Census 2000

Updated February 28, 2017 | Infoplease Staff
Source: The U.S. Census Bureau

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The U.S. Constitution requires a census every 10 years to determine how many seats each state will have in the U.S. House of Representatives. But community leaders use the census for everything from planning schools and building roads to providing recreational opportunities and managing health-care services.

How Big Is the Census?

  • About 275 million U.S. residents
  • Approximately 118 million housing units in the United States alone
  • About 1.5 million housing units in Puerto Rico and the U.S. Island Areas
  • More than 860,000 jobs
  • More than 20 million maps needed for field work
  • 40 to 70 million questionnaires returned during the peak two-week period

What's on the Census Form?

The short form asks seven questions: name, sex, age, relationship, Hispanic origin, race, and housing tenure (whether the home is owned or rented)—and takes approximately 10 minutes to complete. About 83% of households receive the short form.

The long form covers about 34 subjects, including education, ancestry, employment, disability, and home heating fuel. Only 1 in 6 households receives the long form, which takes about 38 minutes to complete.

Answering the Census Is Important

Taking part in the census is in everyone's best interest. People who answer the census help their communities obtain federal funding and valuable information for planning hospitals, roads, and more. Census information helps decision-makers understand which neghborhoods need new schools and which ones need greater services for the elderly.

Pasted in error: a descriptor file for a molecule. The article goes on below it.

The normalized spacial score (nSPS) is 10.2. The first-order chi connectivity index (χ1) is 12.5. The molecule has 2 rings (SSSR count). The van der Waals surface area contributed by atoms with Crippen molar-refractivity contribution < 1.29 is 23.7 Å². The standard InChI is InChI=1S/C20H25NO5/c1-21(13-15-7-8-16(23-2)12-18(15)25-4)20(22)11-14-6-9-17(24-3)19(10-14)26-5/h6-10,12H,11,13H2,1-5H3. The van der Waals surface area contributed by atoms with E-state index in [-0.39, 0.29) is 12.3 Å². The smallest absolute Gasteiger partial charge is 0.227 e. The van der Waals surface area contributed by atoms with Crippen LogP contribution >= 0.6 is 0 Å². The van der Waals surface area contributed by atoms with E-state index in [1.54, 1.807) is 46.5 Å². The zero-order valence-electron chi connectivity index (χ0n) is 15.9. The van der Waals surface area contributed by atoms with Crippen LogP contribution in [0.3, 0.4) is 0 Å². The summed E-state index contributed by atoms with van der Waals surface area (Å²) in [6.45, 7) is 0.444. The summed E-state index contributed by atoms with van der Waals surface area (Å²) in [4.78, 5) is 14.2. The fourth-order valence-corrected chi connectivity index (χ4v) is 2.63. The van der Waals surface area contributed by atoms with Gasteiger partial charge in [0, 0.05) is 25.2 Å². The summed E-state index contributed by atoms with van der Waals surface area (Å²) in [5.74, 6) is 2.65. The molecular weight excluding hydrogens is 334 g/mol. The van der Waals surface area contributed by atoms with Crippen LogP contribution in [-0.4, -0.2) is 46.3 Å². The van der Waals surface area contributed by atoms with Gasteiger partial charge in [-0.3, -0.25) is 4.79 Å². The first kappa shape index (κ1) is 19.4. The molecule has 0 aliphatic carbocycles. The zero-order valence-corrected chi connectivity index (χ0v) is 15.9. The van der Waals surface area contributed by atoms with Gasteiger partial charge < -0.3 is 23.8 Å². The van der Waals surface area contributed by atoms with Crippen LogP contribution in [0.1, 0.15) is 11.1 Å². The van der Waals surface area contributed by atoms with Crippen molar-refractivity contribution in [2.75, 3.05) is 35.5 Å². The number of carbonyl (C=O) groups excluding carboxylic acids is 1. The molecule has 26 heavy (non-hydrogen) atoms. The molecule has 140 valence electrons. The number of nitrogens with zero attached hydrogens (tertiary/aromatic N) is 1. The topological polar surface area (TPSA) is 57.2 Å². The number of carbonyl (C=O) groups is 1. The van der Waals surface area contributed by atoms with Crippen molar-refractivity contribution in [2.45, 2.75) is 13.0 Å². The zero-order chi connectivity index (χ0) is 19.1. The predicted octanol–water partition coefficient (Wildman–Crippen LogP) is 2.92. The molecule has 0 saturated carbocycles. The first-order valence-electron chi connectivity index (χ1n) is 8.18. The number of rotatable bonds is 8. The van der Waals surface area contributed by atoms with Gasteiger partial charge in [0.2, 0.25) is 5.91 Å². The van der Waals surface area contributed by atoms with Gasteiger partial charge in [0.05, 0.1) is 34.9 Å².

Answering the census creates jobs and ensures the delivery of goods and services. Businesses use census numbers to locate supermarkets and shopping centers, new housing, new factories and offices, and facilities like movie theaters and restaurants.

The Law Protects Your Answers

By law, the Census Bureau cannot share your answers with the IRS, FBI, Welfare, Immigration—or any other government agency. No court of law, not even the president of the United States, can find out your answers. And the same law that keeps your answers out of these agencies prevents the Census Bureau from selling or giving away your address to people who want to send you mail.

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